Soaring inflation is the biggest political issue in the Gulf. Yet, the central bankers in Saudi Arabia, Bahrain, Oman, Qatar and the United Arab Emirates are impeded by their currencies’ pegs to the dollar.
The numbers are striking. In the United Arab Emirates, unofficial figures show inflation as high as at 14%, almost three times the government’s target — and analysts predict further rises.
The discontent over rising prices is tremendous.
The fear of irritating autocratic governments is failing to silence the upset. Low-paid migrant workers, who particularly feel the squeeze, have even risked losing their precious work permits by protesting. Local newspapers have been courageous enough to splash front pages with coverage of the resulting street riots.
The dollar peg forces Gulf countries to mirror US monetary policies — slashing interest rates at a time when sharp increases are needed.
Yet, without a change in currency policy, inflation will continue to rise and the politics will undoubtedly become more tumultuous.
Ideally, the Gulf states would de-peg their currencies from the falling dollar.
Yet, Saudi Arabia, the heavyweight of the nations, has long been reluctant to make such a move. When Kuwait moved the dinar to track a basket of currencies last May, the US was unimpressed — and that was before the dollar started its rapid descent.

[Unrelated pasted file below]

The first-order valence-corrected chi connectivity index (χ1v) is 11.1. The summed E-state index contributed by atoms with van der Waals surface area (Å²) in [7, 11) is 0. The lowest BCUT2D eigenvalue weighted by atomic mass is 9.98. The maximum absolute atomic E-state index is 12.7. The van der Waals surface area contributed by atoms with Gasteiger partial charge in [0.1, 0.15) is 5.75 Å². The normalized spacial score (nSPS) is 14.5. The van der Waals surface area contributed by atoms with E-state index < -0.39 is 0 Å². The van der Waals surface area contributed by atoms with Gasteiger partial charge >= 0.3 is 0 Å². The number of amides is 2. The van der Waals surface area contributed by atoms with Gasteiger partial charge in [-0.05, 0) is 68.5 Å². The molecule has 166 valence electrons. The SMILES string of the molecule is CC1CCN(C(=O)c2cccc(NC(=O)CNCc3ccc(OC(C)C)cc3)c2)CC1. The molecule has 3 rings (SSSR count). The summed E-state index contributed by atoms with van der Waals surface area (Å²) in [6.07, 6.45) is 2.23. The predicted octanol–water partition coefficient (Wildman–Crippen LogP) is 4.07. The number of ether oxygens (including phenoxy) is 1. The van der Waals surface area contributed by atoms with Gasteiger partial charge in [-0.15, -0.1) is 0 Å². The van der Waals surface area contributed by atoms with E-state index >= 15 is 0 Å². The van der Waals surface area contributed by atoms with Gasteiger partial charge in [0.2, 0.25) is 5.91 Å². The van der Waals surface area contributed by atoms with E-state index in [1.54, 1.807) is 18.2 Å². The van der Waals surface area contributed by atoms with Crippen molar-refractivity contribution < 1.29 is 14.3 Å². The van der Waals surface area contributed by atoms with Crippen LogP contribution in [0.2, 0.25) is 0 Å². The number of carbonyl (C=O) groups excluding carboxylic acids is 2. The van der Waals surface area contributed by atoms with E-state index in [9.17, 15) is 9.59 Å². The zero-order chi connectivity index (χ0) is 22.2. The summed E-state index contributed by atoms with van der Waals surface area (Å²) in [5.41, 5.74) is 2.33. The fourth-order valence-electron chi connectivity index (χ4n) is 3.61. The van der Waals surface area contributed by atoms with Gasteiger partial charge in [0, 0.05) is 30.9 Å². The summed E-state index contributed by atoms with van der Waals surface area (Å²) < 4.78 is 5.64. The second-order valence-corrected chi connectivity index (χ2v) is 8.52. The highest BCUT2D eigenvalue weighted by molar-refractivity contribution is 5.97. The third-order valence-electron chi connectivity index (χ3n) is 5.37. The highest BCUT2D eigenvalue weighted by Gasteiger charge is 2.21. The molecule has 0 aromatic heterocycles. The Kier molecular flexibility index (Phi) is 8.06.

Gulf government officials privately argue the US would view such a move now, when the global economy is already fragile, as equivalent to a declaration of economic war, which would have security consequences.
Under the circumstances, a currency revaluation against the dollar would be more diplomatic. Economists estimate that a one-time revaluation of up to 20% would be needed to bring inflation under control.
The US would not be happy if the Gulf states take such a step, but it could take some comfort that the dollar retained its status as the reference currency. The Gulf states might rue the paper losses on their sizable portfolios of dollar-denominated assets.
Still, revaluation looks like the most tenable response to a budding crisis.